Travel & Living in Hanoi, Vietnam
Apparently, I am reliably informed, my snoring sounds like a Honda Super Cub trying to start.
While I am quite pleased with the retro appeal of such a 70s icon, having a snore that resembled a Honda Dream might be more apt.
Strangely, my father has been told the same thing. Though he did note it was a generic motorbike noise, it had never been pinned down any further than that.
Talking of modes of transport in Vietnam, it’s now evident that the chaos theory is alive in kicking while trying to traverse the city by bus at rush hour.
So, there I was waiting for the 22 outside Kim Ma bus station, and thinking about 300 things at the same time when a bus hove into view. I glanced up as it rounded the bend, then, with my line of sight blocked by trees and fellow passengers, I stepped aboard as soon as it pulled up.
Immediately, I noticed the bus was one of the older members of the fleet but I didn’t think too much about that until we took an unexpected right turn. Suitably roused from my reverie, I then noticed it wasn’t the 22 I was on but the 32. Not a drama, I thought, the 32 is the one that goes past the Opera House, then I can hop off, get a bus to Long Bien and then rejoin the proper route.
Feeling pleased that disaster had been averted, I started looking out for familiar landmarks. After a few minutes, though, it dawned on me that I didn’t recognise any of the streets. When we bumped over a railway line I knew then something was definitely amiss. And indeed it was. It’s the 34, not the 32, that goes past the Opera House.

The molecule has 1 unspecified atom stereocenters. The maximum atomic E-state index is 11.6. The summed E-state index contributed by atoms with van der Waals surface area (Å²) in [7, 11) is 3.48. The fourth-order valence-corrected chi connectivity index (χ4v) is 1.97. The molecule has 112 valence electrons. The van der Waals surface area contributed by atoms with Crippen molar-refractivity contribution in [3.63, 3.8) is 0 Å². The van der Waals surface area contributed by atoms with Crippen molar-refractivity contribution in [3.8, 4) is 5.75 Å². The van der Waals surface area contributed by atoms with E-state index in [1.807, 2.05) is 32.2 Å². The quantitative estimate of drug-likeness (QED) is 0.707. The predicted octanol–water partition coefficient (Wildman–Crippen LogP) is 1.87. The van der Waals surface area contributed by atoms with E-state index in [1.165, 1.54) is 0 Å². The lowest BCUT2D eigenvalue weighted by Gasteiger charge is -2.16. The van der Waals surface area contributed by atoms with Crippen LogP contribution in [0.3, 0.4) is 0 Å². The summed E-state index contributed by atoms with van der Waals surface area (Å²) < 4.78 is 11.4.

I immediately got off the bus at the next stop. Goodness knows where I was. I didn’t have a clue. But by pure blind luck, I found myself on the 41 bus route. I just had to confirm with someone at the bus stop that I did, in fact, have to cross four lanes of rush hour traffic to get to the 41 bus stop on the other side in order to be going in the right direction.
Eventually, I stepped off the bus at home at 7.06pm, 96 minutes after I first set out.
Lesson learnt. Always double-check the number of the bus. Just because some security guard that always travels on the 22 gets on doesn’t mean he is going straight home every night.
Suitably chastened the next night, I set off for bus one of three. Had a bit of a wait, then a long slow drive to Kim Ma where the 22 bus was posted missing. Just as I feared it had been hijacked, the 22 finally showed up. By now, it was becoming clear none of my buses were going to synchromesh for me. That the bus gods were not smiling on me was later confirmed at Hang Dau with another long wait after which Yen Phu/Nghi Tam was in gridlock.
Finally, I stepped off bus three of three at 7.12pm. Six minutes later than the previous night when I got on completely the wrong bus.
Riddle me that…